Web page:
MOVIE

INTRODUCTION

Introduction by FUKAI Keiko

YOSHIMURA Toshiharu’s Erosion Series resemble aged, rusty metal or worn wooden vessels, or old tools. YOSHIMURA says, “All things made by humans are destined to deteriorate over time. New things are pretty, but those things become even more special over time, and a different type of beauty emerges.”

In order to express this erosion caused by the passage of time, through trial and error Yoshimura developed techniques to sandwich the soluble material (glaze) with two different insoluble materials (clay and alumina).

Through the process of dissolution, erosion and concretion during the firing the result is a dramatic effect of erosion on the surface.

Yoshimura lives in the center of Kyoto with his wife FUKUMOTO Fuku and two daughters, and works in the rural area in the northern part of Kyoto called Keihoku.

ARTIST STATEMENT

Artist Statement by YOSHIMURA Toshiharu

When I was studying ceramics in college my teacher asked me, “What is firing for you?”

At the time I believed that, in addition to ideas, forms and colors were the most important aspects of ceramics; firing was nothing more than a process to harden the ceramics. However, I was growing more interested in clay as a material and curious about what else was taking place during firing beyond the physical change.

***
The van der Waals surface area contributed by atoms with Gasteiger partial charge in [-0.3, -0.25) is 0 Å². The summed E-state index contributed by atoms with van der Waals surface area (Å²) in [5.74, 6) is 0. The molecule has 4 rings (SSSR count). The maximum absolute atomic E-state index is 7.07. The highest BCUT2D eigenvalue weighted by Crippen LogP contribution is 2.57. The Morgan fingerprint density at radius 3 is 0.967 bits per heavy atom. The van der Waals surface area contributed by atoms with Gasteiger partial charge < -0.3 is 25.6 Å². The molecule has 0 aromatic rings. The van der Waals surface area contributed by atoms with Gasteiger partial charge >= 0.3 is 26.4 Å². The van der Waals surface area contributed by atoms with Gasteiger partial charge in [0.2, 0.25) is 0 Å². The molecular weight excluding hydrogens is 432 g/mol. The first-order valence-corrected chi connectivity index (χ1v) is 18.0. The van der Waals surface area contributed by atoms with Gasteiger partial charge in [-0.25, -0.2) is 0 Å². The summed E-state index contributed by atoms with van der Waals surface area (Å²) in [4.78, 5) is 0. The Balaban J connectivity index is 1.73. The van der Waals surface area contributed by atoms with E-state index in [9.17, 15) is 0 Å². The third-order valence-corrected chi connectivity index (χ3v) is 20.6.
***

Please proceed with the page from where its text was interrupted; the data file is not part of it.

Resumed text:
During the past ten years—through many different processes of trial and error-- my signature Erosion Series has now begun to express my goals. Among many failed experiences in the beginning there occurred an unforgettable episode when I fired a bowl using natural ash glaze. The surface of the bowl was covered by spots where the glaze had melted and fused onto the clay and other spots where the glaze had not melted which were only bare clay. This was because the temperature in the electric kiln (combination with gas) was not high enough.

At first I thought the bowl was a failure as a work of art, but I also realized the piece had captured the phenomenon that occurred in the kiln when the soluble and insoluble materials combined. This was exciting and inspired me! But I needed to learn how to achieve this same effect intentionally, and not just accidentally.

Through trial and error I developed a technique of ‘sandwiching’ the soluble glaze between the two insoluble materials of clay and powdered alumina. During the firing these materials undergo dissolution, erosion and concretion, and the difference in the use of the natural ash glaze instead of a prepared glaze revealed dramatically the effects of the surface erosion created by the ash glaze.

I have realized that the intensity of the heat during the firing is what produces the ‘eroded’ surfaces of my current work. So, here twenty years later, I have the answer to my teacher’s question!